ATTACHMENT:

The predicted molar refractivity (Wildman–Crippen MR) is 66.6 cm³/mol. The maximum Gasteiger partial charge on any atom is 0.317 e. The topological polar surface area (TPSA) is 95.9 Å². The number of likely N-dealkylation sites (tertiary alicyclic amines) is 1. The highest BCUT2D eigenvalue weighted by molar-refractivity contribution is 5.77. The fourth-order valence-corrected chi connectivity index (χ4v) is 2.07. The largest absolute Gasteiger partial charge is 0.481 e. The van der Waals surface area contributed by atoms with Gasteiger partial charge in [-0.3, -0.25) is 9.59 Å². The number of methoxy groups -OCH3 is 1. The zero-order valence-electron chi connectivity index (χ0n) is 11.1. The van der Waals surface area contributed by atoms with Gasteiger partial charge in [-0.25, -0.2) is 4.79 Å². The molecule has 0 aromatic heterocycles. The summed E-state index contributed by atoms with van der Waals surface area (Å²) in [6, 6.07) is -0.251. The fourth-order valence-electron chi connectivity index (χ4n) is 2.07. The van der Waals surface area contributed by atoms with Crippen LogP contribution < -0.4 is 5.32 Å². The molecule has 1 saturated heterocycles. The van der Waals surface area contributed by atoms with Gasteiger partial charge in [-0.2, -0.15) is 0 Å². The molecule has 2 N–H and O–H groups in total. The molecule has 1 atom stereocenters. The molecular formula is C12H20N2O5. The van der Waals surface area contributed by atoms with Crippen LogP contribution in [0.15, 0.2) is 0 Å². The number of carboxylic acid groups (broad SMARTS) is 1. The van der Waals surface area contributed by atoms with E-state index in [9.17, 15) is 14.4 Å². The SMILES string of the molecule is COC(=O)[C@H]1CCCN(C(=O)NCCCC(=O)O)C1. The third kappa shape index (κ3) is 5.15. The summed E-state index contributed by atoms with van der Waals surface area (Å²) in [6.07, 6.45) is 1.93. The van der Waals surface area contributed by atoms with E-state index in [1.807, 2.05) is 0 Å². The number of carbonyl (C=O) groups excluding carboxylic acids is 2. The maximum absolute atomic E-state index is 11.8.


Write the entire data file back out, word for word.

The predicted molar refractivity (Wildman–Crippen MR) is 66.6 cm³/mol. The maximum Gasteiger partial charge on any atom is 0.317 e. The topological polar surface area (TPSA) is 95.9 Å². The number of likely N-dealkylation sites (tertiary alicyclic amines) is 1. The highest BCUT2D eigenvalue weighted by molar-refractivity contribution is 5.77. The fourth-order valence-corrected chi connectivity index (χ4v) is 2.07. The largest absolute Gasteiger partial charge is 0.481 e. The van der Waals surface area contributed by atoms with Gasteiger partial charge in [-0.3, -0.25) is 9.59 Å². The number of methoxy groups -OCH3 is 1. The zero-order valence-electron chi connectivity index (χ0n) is 11.1. The van der Waals surface area contributed by atoms with Gasteiger partial charge in [-0.25, -0.2) is 4.79 Å². The molecule has 0 aromatic heterocycles. The summed E-state index contributed by atoms with van der Waals surface area (Å²) in [6, 6.07) is -0.251. The fourth-order valence-electron chi connectivity index (χ4n) is 2.07. The van der Waals surface area contributed by atoms with Crippen LogP contribution < -0.4 is 5.32 Å². The molecule has 1 saturated heterocycles. The van der Waals surface area contributed by atoms with Gasteiger partial charge in [-0.2, -0.15) is 0 Å². The molecule has 2 N–H and O–H groups in total. The molecule has 1 atom stereocenters. The molecular formula is C12H20N2O5. The van der Waals surface area contributed by atoms with Crippen LogP contribution in [0.15, 0.2) is 0 Å². The number of carboxylic acid groups (broad SMARTS) is 1. The van der Waals surface area contributed by atoms with E-state index in [9.17, 15) is 14.4 Å². The SMILES string of the molecule is COC(=O)[C@H]1CCCN(C(=O)NCCCC(=O)O)C1. The third kappa shape index (κ3) is 5.15. The summed E-state index contributed by atoms with van der Waals surface area (Å²) in [6.07, 6.45) is 1.93. The van der Waals surface area contributed by atoms with E-state index in [1.807, 2.05) is 0 Å². The number of carbonyl (C=O) groups excluding carboxylic acids is 2. The maximum absolute atomic E-state index is 11.8.